HALEU / US Energy Secretary Says Processing Could Begin Next Year
(NiuCNet) New fuel type is seen as crucial for next generation reactors
The US Department of Energy is working to end US reliance on Russia for nuclear fuel and plans to begin processing US uranium into high-grade fuel at a DOE facility in Portsmouth, Ohio, as early as next year, energy secretary Dan Brouillette told members of the House Energy and Commerce Subcommittee on Energy.
Mr Brouillette said the “high-assay low-enriched uranium”, or HALEU fuel, is particularly important for new and smaller commercial reactors that the DOE considers critical to grid stability as renewables replace aging fossil fuel power plants,
He told lawmakers the DOE has moved centrifuges from its Oak Ridge laboratories to a mothballed uranium processing plant built in the 1950s at Portsmouth, Ohio, and expects to begin processing to produce HALEU next year.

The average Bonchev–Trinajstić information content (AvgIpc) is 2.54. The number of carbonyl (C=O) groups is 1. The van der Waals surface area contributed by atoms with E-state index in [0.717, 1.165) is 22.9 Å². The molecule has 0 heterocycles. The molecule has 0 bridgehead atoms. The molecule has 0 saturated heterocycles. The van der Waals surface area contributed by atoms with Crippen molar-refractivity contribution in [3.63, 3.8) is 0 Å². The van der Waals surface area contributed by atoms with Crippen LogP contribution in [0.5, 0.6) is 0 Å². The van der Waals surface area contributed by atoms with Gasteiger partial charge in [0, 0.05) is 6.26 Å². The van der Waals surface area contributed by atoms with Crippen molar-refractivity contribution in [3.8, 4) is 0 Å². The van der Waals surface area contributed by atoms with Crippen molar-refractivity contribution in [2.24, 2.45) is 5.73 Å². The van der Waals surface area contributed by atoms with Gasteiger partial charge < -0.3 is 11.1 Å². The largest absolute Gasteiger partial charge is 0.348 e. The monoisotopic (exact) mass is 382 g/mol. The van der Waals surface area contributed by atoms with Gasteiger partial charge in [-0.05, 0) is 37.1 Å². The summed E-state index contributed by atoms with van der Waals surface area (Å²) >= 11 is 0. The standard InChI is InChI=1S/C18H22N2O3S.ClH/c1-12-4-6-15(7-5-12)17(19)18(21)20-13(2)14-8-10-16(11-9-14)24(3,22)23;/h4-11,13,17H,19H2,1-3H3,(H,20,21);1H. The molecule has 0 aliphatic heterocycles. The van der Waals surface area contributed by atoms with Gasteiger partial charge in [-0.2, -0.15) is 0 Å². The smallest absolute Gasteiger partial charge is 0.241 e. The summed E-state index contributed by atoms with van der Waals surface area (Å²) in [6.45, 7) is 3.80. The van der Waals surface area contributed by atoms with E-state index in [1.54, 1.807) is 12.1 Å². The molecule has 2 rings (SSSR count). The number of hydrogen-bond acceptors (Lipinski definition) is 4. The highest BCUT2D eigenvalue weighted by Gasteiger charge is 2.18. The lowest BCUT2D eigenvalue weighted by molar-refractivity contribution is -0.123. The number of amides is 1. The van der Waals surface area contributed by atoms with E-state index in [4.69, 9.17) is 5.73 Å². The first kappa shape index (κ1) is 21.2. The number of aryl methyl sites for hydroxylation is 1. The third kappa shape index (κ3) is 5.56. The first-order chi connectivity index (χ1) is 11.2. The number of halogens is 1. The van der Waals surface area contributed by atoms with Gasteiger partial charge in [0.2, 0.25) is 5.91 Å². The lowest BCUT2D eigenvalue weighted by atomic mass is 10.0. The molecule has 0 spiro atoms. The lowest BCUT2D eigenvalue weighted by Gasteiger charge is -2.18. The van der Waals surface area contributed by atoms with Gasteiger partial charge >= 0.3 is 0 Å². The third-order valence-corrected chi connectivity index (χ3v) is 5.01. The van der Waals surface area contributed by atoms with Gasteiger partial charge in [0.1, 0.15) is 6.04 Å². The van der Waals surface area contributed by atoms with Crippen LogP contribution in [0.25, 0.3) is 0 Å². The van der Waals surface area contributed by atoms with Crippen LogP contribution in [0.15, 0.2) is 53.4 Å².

“I think it is absolutely critical that we further develop the front end of the fuel cycle,” Mr Brouillette said. “We have lost our leadership edge in America with regard to the provision of nuclear power. And today… the vast majority of the fuel purchased by the civilian nuclear fleet in the United Sates is primarily from Russia.”
The Nuclear Energy Institute (NEI) asked the DOE over a year ago to begin a HALEU project as a way to ensure the development of advanced reactors after surveying reactor developers and determining the absence of a high-energy fuel supply could stymie further commercial development.
“The development, demonstration, and deployment of many advanced nuclear technologies is in jeopardy since there is no certainty that a HALEU fuel infrastructure will be in place when they are ready to enter the market,” NEI president and chief executive officer Maria Korsnick, wrote in a letter to the DOE.